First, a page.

Economic development and competitiveness

Why should they have to move to cities to get decent broadband, and what about those who can't move? Whether we are looking at urban or rural areas, we need to factor arguments about economic development and competitiveness into the equation.

On top of those factors are benefits to public services, which could be huge in terms of improved contact with citizens, home-based telehealth and better access to educational resources — and reduced costs. In these times of economic stringency, combining cost savings with improved services is surely the primary goal for public service.

Finally there are all of us, citizens and consumers in our communities. Connecting our homes and businesses to fibre will cost...

Topics: Broadband, Government UK

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  • The secret is to get the fibre out to the hardest to reach areas, and that will also improve access for others on the way. Market forces will then play catch up in the urban areas. All talk of cabinets will soon disappear.
    All the urban folk who say we should move into cities if we want decent access must realise you can't pick up a farm and relocate. If the nhs, education and government want to save money by going digital and getting everyone online then we need to have a fit for purpose connection too. Only fibre can give us this, so that is what we have to do. It isn't a question of speed, its a question of physics, providing a futureproof solution and dragging this country out of the copper slow lane and into the digital revolution.
  • It needs the investment and that must come from government. For FTTP it all comes down to the huge cost of digging up the streets.

    And getting fibre to rural areas will not always improve access for others 'on the way'.

    But is there the demand? 50% of the country have VM and what's the take up of high speeds. Many people must be happy with their existing connections being part of the digital revolution.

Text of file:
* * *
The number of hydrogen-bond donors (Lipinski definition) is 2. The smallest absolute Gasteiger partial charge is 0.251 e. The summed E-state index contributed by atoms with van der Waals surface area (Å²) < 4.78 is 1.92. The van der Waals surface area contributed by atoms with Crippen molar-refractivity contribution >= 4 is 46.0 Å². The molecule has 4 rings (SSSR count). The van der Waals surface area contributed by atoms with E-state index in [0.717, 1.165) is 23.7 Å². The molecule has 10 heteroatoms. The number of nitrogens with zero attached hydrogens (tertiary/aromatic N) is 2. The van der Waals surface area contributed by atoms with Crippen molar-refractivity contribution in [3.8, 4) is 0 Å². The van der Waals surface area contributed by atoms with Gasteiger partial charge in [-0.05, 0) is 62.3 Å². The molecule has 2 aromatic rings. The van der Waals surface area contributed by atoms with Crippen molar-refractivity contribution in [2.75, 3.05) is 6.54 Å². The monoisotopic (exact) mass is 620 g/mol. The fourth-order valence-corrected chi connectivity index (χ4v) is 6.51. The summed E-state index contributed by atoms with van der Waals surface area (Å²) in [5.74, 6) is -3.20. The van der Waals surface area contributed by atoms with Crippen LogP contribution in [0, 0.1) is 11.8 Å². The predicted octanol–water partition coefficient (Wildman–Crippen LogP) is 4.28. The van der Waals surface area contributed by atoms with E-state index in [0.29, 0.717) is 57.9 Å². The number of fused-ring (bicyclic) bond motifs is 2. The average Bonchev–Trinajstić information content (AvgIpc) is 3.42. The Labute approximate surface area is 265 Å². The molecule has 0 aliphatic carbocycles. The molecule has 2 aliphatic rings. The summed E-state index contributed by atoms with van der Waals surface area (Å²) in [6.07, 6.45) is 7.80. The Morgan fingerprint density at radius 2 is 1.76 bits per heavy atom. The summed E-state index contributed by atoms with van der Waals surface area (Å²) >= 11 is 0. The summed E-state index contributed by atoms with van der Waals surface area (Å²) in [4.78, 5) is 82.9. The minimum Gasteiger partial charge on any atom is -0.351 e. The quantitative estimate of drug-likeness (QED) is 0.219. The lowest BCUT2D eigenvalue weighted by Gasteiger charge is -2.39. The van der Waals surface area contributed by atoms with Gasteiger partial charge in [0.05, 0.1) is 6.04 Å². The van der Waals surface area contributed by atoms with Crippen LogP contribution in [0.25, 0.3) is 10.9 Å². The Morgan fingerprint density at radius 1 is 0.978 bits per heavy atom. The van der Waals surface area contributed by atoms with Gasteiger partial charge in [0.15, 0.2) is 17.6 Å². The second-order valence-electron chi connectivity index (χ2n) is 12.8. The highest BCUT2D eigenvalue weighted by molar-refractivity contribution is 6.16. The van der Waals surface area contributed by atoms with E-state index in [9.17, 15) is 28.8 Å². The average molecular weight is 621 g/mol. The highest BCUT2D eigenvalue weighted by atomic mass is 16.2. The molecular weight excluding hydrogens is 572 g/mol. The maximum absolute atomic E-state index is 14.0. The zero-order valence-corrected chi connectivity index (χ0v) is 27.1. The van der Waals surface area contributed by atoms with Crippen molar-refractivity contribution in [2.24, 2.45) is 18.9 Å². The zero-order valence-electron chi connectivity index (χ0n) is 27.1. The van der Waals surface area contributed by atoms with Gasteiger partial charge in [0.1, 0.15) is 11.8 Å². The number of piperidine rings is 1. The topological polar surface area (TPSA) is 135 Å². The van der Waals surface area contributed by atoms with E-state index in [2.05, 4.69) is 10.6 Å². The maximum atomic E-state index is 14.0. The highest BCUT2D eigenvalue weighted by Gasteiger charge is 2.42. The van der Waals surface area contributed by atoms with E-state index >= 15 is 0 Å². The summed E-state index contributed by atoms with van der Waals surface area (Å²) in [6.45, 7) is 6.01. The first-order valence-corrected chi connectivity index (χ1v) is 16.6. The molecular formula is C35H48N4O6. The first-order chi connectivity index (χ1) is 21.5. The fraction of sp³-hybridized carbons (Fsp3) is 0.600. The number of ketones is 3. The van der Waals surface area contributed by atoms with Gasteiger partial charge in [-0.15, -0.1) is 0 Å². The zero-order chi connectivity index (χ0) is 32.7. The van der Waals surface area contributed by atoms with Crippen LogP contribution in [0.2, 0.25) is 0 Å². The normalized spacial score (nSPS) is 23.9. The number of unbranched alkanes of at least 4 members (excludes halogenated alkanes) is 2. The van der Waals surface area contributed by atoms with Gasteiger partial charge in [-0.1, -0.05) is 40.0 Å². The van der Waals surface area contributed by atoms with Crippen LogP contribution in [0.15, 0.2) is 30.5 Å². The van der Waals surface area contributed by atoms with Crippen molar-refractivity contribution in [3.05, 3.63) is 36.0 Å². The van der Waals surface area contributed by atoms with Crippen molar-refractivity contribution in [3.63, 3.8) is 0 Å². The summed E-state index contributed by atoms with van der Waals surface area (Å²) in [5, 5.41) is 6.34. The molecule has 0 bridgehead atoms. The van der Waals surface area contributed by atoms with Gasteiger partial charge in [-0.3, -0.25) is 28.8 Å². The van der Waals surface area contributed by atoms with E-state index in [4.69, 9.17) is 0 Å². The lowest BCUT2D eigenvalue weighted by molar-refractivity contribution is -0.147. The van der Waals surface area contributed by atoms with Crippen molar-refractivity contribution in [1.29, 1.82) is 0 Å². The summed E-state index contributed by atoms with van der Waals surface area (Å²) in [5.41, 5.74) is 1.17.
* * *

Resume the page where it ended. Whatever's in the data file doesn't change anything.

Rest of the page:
• A "big society" approach certainly makes lots of sense. A straight economic analysis fails to take into account the wider benefits of FTTP, and so the tri-partite solution outlined by Malcolm seems eminently suitable. My real concern with this is that LAs are so inwardly focussed on the short term right now - thanks to Mr Pickles et al - that getting them to see the longer term strategic sense of the FTTP roadmap is not straightforward. Add the technical complexities of the debate into the mix, and I can see many LSs opting for the simpler solution handing over a bundle of cash to BT in return for a second class, but easy, fix.
    How can we make it equally easy for the public sector to buy in to the FTTP option?
    Graham Mitchell
  • Dunno Graham, I think they need physics lessons. All the public sector are falling for the telco hype. Looks like lancashire has gone the way of cornwall, and cumbria is heading that way...
    o dear me.
  • If it is true that "all the public sector are falling for the telco hype", then we need to understand why that is, understand better why community-led approaches are not getting pursued, and take appropriate action. Is anyone doing that research?

    As I noted above the impact of the cuts should not be underestimated, and while a 'big society' approach is laudable, many in the public sector will be looking for a quick fix on this issue, if they bother to do anything at all. Tub-thumping is good at raising awareness of the issues and possibilities, but when it comes to real world solutions that local authority lawyers and finance geeks are happy to sign off on, they want robust and proven models, paperwork and processes that give them comfort, so in that respect I imagine that the incumbent option is attractive, where the community led option looks risky and untried. That is the hill that we have to climb.
    Graham Mitchell
  • There is a big difference between businesses close together in a city centre who need high bandwidth, greater than available from current suppliers, and ones scattered across rural areas where the majority just need a working service like the rest of us.
  • FTTH should be available for every home in the next 15 years . NZ has it.